Danica Roem, the first openly transgender person to be elected to Virginia’s House of Delegates, has a message for President Donald Trump: “Get your s*** together and actually focus on infrastructure instead of discrimination.”
Ms Roem made history this month when she ousted one of Virginia’s longest serving and most socially conservative lawmakers – a man who once labelled himself the commonwealth’s “chief homophobe”.
When she takes office in January, Ms Roem will be the only openly transgender person in a state legislature anywhere in the US. But despite her unique situation, when asked how she intends to balance social issues with the issues she primarily campaigned on – solving traffic – she said her number one priority is still to fix the horrible congestion on Route 28 in Fairfax County.
“That’s why I got in the race – to replace the traffic lights on the overpasses because they were backing up traffic 25 years ago. They’re still backing up traffic all through Manassas and Centreville,” she told The Independent, referring to the two suburbs of Washington DC.
A former newspaper reporter, Ms Roem also said she has no desire to stay in politics for the long-term.
“When Route 28 is fixed, then I’m done with politics,” the 33-year-old said. “Peace out. I’ll have a life again.”
“If you want to do a good job in government, then you need to start by taking care of infrastructure. Public infrastructure is the very basic core function of government,” she added. “It shouldn’t be a partisan wedge issue.”
“I’ve made infrastructure my number one priority because to me, when you’re spending time building up our infrastructure instead of tearing down each other, then we’re able to focus on the issues that unite us and deal with our core quality of life issues. There’s not a Democratic or Republican way to build a bridge, and there’s not a Democratic or Republican way to install a water pipe.”
She pointed out that even Mr Trump during his campaign pledged to dedicate $1 trillion to improving the nation’s infrastructure.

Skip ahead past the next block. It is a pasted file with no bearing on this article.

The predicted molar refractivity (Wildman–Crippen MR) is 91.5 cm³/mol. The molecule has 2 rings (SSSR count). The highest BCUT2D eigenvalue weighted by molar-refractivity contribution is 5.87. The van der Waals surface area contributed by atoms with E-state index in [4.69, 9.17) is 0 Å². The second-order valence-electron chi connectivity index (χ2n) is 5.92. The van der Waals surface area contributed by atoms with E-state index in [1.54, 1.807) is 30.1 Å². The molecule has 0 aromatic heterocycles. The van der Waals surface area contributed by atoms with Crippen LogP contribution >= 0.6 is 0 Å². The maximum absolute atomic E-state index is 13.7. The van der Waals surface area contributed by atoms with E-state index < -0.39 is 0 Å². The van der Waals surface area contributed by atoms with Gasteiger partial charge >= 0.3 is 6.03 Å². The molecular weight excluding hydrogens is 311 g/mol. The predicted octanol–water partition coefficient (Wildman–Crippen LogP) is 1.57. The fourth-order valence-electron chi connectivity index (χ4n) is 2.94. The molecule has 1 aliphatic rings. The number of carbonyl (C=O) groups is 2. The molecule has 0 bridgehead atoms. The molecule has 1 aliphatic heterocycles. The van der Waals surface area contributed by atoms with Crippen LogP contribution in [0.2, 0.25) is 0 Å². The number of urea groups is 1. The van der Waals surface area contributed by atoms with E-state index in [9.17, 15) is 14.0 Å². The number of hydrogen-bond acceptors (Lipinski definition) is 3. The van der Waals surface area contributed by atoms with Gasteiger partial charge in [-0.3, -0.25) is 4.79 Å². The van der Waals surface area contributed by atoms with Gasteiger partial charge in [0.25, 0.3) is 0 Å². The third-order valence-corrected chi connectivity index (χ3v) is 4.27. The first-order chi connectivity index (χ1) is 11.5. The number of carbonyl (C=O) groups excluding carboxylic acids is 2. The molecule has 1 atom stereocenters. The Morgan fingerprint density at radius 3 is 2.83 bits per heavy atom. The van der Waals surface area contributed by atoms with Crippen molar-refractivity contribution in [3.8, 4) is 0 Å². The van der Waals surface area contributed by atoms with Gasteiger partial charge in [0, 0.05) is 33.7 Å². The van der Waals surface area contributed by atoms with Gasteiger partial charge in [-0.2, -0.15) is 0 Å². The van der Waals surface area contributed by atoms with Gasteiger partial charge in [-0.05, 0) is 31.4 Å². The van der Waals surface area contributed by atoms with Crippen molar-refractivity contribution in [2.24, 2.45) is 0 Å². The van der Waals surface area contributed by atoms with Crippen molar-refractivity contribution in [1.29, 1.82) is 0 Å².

“Where is that bill? 10 months later, he hasn’t done it,” Ms Roem said.
Democratic members of the US Congress in May criticised the President’s proposal to set aside $200bn (£154bn) over 10 years for infrastructure, saying it was not the big spending he had promised.
According to the President’s budget request, the funds would be used to encourage companies, as well as state and local governments, to invest at least $800bn in US infrastructure projects. This proposal has yet to be approved.
“And what’s he done instead?” Ms Roem asked. “He’s focused on discriminatory social issues that single out and stigmatise people instead of focusing on infrastructure. The same stuff I talk about at the local issue applies at the federal level.”
During her campaign, Ms Roem asserted that the incumbent candidate, Republican Bob Marshall who had served in Virginia’s House of Delegates for a quarter of a century, spent too much time on social policy.
Last January, Mr Marshall had proposed legislation for a ‘bathroom bill’, similar to what passed with great controversy in North Carolina in 2016. His bill would have required people to use the bathroom that corresponds with the gender on their original birth certificates.
He later toned down the language on the bill, to remove the word “original” – but blasted the Republican committee that stuck the revised bill down as “disgusting”.
Even though Ms Roem has emphasised that fixing her district’s infrastructure will be her biggest priority, the historical significance of her situation is not lost on her.
In the opening words of her victory speech on 7 November, Ms Roem dedicated her win “to every person who’s ever been singled out, who’s ever been stigmatised, who’s ever been the misfit, who’s ever been the kid in the corner.”
In an interview with The Independent, Ms Roem said she will also work to make Virginia a more inclusive commonwealth.
“And that no matter what you look like, or where you come from, how you worship or who you love, you feel welcomed, celebrated and respected in Virginia because of who you are and not despite it,” she said. “And that means we need to update our non-discrimination policies to include gender identity, sexual orientation and to take care of any other disenfranchised group.”
She continued: “Particularly right now in Virginia, you can deny housing, employment and health insurance to people based on their gender identity and sexual orientation. Obviously that needs to change. We also have discriminatory laws that are still in effect and outdated that need to be repealed.”